A Topological Theory of Weaving and Its Applications in Computer Graphics
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Recent advances in the computer graphics of woven images on surfaces in 3-space motivate the development of weavings for arbitrary genus surfaces. We present herein a general framework for weaving structures on general surfaces in 3-space, and through it, we demonstrate how weavings on such surfaces are inducible from connected graph imbeddings on the same surfaces. The necessary and sufficient conditions to identify the inducible weavings in our framework are also given. For low genus surfaces, like plane and torus, we extend our framework to the weavings which are inducible from disconnected imbedded graphs. In particular, we show all weavings on a plane are inducible in our framework, including most Celtic Knots. Moreover, we study different weaving structures on general surfaces in 3-space based on our framework. We show that any weaving inducible in our framework can be converted into an alternating weaving by appropriately changing the strand orders at some crossings. By applying a topological surgery operation, called doubling operation, we can refine a weaving or convert certain non-twillable weavings into twillable weavings on the same surfaces. Interestingly, two important subdivision algorithms on graphs imbeddings, the Catmull-Clark and Doo-Sabin algorithms, correspond nicely to our doubling operation on induced weavings. Another technique we used in studying weaving structures is repetitive patterns. A weaving that can be converted into a twillable weaving by our doubling operation has a highly-symmetric structure, which consists of only two repetitive patterns. An extension of the symmetric structure leads to Quad-Pattern Coverable meshes, which can be seamlessly covered with only one periodic pattern. Both of these two topological structures can be represented with simple Permutation Voltage graphs. A considerable advantage of our model is that it is topological. This permits the graphic designer to superimpose strand colors and geometric attributes — distances, angles, and curvatures — that conform to manufacturing or artistic criteria. We also give a software example for plane weaving construction. A benefit of the software is that it supports plane weaving reconstructions from an image of a plane weaving, which could be useful for recording and modifying existing weavings in real life.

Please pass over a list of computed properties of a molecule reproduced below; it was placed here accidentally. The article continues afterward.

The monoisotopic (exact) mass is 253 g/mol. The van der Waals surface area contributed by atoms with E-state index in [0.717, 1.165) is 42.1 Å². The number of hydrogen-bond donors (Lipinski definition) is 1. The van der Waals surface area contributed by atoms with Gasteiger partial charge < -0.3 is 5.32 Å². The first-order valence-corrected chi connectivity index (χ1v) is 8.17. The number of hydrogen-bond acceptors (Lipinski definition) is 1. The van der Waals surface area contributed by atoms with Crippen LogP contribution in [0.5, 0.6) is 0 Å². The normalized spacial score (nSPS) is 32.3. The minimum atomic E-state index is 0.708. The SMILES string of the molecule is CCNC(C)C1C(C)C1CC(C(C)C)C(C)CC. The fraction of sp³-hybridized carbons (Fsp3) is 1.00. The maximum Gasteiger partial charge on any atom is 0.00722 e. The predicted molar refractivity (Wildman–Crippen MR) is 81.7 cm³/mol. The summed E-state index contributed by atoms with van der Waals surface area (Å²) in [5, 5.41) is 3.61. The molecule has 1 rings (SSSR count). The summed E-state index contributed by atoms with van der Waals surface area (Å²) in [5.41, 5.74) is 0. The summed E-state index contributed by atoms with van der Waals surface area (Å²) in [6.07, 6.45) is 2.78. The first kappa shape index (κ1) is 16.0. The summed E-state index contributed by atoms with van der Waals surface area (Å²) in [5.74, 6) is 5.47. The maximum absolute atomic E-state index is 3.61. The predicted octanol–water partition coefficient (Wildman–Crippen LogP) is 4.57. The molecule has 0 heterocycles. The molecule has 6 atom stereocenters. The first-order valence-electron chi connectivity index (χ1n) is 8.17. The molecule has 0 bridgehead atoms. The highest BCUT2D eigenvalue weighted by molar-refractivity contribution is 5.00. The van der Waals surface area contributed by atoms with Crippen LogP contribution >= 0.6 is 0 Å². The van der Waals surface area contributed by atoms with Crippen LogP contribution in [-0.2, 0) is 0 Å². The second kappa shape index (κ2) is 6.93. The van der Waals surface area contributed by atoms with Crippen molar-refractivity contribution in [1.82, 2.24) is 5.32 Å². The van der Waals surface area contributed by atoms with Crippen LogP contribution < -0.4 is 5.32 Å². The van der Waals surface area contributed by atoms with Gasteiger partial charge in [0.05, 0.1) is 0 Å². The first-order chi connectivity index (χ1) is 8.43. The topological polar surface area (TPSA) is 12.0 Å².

Hu, Shiyu (2013). A Topological Theory of Weaving and Its Applications in Computer Graphics. Doctoral dissertation, Texas A & M University. Available electronically from